You may rightly point out that it may be folly to  propose a system that creates new rights that are not in existence in many jurisdictions. I would argue that image rights should already be under serious policymaking scrutiny. The influencer economy is in full flow, and this often means that growing number of people rely on their image to make a living. While it may be easy to dismiss as a passing fad, image rights are becoming more important, and adding the spread of deepfakes, we could be witnessing a conjuncture that requires a regulatory response.

I would also add to these two the rise in facial-recognition technology as something that could prompt for the protection of people’s images.

To conclude, I was having an interesting Twitter conversation about this topic, in which several people pointed out the danger of porn deepfakes. One of the things that we may want to do is to make a distinction between public figure and political deepfakes, and their use in porn, particularly without the subject’s permission. While I don’t have a suggestion, we need to make sure that when discussing the phenomenon, the real nature of the threat should be made clear.



Andy J · January 8, 2021 at 10:40 pm


While I don’t think your proposal for the wider use of image rights legislation is a non-starter, I would want to see the law narrowly targeted to just prevent instances of real harm, somewhat similar to the way defamation is framed in the UK.

As you know, in most jurisdictions which have privacy and image rights legislation which goes further than standard ECHR Article 8 protection, there is an exception for the editorial use of a person’s likeness. I’m rather surprised that that line of defence wasn’t succesfully deployed in the Technoviking case, as Fritsch’s original video was pure reportage. Yes, the subsequent exploitation went way beyond that, but much of it was beyond Fritsch’s control.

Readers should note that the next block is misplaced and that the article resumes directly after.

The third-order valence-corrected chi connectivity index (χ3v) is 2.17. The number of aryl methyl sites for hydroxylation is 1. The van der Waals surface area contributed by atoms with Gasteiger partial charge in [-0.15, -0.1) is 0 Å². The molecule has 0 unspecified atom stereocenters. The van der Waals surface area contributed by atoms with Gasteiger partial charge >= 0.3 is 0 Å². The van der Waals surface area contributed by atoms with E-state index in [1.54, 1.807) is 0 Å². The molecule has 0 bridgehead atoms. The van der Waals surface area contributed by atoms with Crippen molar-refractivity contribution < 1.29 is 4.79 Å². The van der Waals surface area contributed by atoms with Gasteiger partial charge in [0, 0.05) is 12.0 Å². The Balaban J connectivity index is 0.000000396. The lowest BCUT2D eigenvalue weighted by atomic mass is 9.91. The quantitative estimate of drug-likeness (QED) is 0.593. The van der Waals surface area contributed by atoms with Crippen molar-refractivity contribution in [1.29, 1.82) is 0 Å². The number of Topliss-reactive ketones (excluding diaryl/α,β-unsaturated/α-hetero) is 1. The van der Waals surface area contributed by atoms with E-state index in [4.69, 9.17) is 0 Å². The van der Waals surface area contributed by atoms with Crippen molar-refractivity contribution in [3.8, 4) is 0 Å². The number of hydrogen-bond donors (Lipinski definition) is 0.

My concern is that poorly drafted legislation (Italy’s perhaps? – remember the Audrey Hepburn case) just leads to censorship rather than the genuine protection of individuals.

On the specific issue of deepfakes of a pornographic nature, firstly I am not convinced that new laws are necessarily the answer, and inevitably the law will always be playing catchup. For instance what to do about deepfakes entirely created by autonomous AI, something which is surely just around the corner. Where is the mens rea? And secondly I think the main issue is not so much going after the perpetrators as giving the courts the powers to get such images or videos taken down quickly. As you are aware, this already under consideration in the UK under the banner of Online Harms. And as we have seen, courts dealing with largescale copyright infringement within the EU and UK have been very successful in issuing blocking injunctions against websites which host such infringing material, so I don’t see it being a big stretch to bring in similar powers over abusive deepfakes. However getting worldwide consensus on the subject sounds pretty improbable to me, simply because at present if this is a problem at all, it is a first world problem.


Sean Harris · April 21, 2021 at 3:21 am

Law would be helpful, as well as the use of AI tools that can detect and fight against these harmful activities for the misuse of cloning technologies. There are several distinct legal and ethical challenges posed by the change brought on by artificial intelligence. The companies who are using this technology should have strong principles and responsibility to mitigate the impact of unethical use of related technology no matter who produces it.

News of the Week; December 30, 2020 – Communications Law at Allard Hall · January 2, 2021 at 9:21 am

[…] Revamp image rights to fight deepfakes (Andres Guadamuz) […]